A bloodied Terry Funk on the front cover of The Wrestler magazine (May 1973 edition).
A bloodied Terry Funk on the front cover of The Wrestler magazine (May 1973 edition). [Photo: Pinterest]
Another mag shows him bleeding down to his legs after a bout with Moose Morowski in Amarillo.

 

Over twenty years later, he was still bleeding, facing ECW brawlers, though his WCW and WWE runs were limited as far as juicing.

The one ECW bout where he was walking around with a hunk of barbed wire sticking out of his head says it all!

Terry Funk has got to be one of the most dedicated workers ever.

3. Ric Flair

Prime NWA Champion era Ric Flair was as great as virtually anyone. He could wrestle and brawl; as a bonus, he sure wasn’t shy about bleeding.

Ric Flair bleeding from a Terry Funk branding iron and recovering from Great Muta's green mist spray at WCW Great
Ric Flair bleeding from a Terry Funk branding iron and recovering from Great Muta’s green mist spray at WCW Great American Bash ’89. [Photo: YouTube]
His matches were rarely quickies and built as the minutes went by. And whether it was at the ten, fifteen, or twenty-minute mark, that convenient head to the ring post spot inevitably saw Ric come up with color.

 

It always popped that crowd. Always.

There would be this murmur that grew exponentially as the champ staggered about helplessly, his challenger pouncing on him. Seeing the weakened Flair a bloody mess, the blue-collar crowd imagined a title change that evening that, alas, was most likely not to be.

It was magic.

Ric Flair clearly believes in the old adage: “Red means green.”

2. The Sheik

Rumor has it “The Sheik” Ed Farhat could hold a pen between the plow line-type scars in his head left from years of blading.

The Sheik's forehead after years of blading.
The Sheik’s forehead after years of blading.

It would be difficult to recall a match where he did not blade himself or someone else.

Behind the scenes, he would tell rookies, “Aw, you’ll never have a forehead like mine,” obviously taking pride in his war wounds.

His gory long-term feuds with Tony Marino, Bobo Brazil, Luis Martinez, Johnny Valentine, Bulldog Brower, Bull Curry, Tiger Jeet Singh, Fred Curry, and the Funks were all carnage to rival anything with today’s hardcore crew.

1. Abdullah The Butcher

You look at those hatchet mark-sized scars on Abdullah the Butcher’s head and need not ask why he’s at the top of the list.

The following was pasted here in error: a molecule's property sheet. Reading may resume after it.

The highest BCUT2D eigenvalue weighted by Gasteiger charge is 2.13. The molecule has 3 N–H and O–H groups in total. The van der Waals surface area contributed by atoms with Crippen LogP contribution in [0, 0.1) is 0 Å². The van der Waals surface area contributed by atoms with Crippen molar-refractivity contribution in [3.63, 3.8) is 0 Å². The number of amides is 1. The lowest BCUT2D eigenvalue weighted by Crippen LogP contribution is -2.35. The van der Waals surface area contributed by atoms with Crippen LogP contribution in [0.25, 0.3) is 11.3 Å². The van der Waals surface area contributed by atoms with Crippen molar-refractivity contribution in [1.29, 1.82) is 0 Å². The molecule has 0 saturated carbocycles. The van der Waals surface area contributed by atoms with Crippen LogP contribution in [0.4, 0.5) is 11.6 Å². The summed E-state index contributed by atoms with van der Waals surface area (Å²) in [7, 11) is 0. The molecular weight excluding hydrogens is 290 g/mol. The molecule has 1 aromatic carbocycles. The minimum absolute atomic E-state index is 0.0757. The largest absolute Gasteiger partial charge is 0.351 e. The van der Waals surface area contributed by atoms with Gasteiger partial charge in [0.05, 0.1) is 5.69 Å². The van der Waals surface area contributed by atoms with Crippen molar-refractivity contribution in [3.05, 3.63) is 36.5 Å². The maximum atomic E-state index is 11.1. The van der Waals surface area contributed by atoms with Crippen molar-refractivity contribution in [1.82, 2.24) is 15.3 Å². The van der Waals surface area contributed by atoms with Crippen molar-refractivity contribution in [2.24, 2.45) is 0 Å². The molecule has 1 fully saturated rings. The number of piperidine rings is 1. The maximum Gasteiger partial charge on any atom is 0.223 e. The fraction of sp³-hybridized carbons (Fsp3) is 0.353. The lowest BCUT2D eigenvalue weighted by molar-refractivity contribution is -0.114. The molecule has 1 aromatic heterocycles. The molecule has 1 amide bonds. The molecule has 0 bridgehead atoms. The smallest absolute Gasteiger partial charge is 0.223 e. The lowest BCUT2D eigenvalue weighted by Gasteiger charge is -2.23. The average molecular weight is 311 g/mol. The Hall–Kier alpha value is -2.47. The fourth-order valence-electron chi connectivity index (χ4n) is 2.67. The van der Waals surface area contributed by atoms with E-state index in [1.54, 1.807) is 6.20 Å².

Abdullah the Butcher and blood went together like cereal and milk.
Abdullah the Butcher and blood went together like cereal and milk. [Photo: Cageside Seats via CBC.ca]
In a shoot interview, he went so far as to say he was fond of drinking red wine after a bout to build up red blood cells lost after blading.

 

Seeing Abdullah and Bruiser Brody rampaging through a crowd, the fans fleeing in terror from the two behemoths, was like fleeing Godzilla as it tore through Tokyo.

Their blood only added to the frenzy.

And Abdullah did this nightly for decades; the blood he’s lost over the years could have filled a small river.

Honorable Mentions

An article like this could easily include a hundred names or more, though we would be remiss to ignore the following who shed sweat and blood plying their craft over the years:

Bulldog Brower, Bobby Heenan, Bobby Jaggers, Jerry Lawler, Mad Dog Vachon, Luis Martinez, Chris Colt, Wahoo McDaniel, John Tolos, Freddie Blassie, Lowlife Louie Ramos, Tommy Rich, Randy Savage, Johnny Valentine, Cowboy Bob Ellis, Killer Brooks, King Curtis, Ray Stevens, John Rambo, Moondog Lonnie Mayne, GQ Status, Necro Butcher, Atsushi Onita, Bruiser Brody, Supreme, Fly Boy, Ian and Axl Rotten, The Gangstas, Balls Mahoney, Carlos Colon, Manny Fernandez, John Zandig, Masada, Ivan Koloff, The Sheepherders, Eric Embry, Mr. Pogo, and innumerable others…

Whether you love or loathe juice in your matches, there’s no denying it has been a major part of pro wrestling. These are but some of the warriors who bled buckets for their Art and their beloved fans.

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Dale Pierce was a wrestling manager extraordinaire, wrestler, prolific author, historian, and school teacher. He simultaneously loved and loathed pro wrestling with a passion that only someone who devoted their life to it could fully grasp. Dale Pierce's ring names, among many, included "The Time Traveler" and "Marcial Bovee." He wrote many articles for Evan Ginzburg's old sheet, the "Wrestling- Then and Now" newsletter, and may have been the foremost authority on the planet on the often neglected Arizona and Ohio wrestling territories. And while Dale may be sadly gone, his memories and written work now have a chance to reach a vast new audience through Pro Wrestling Stories.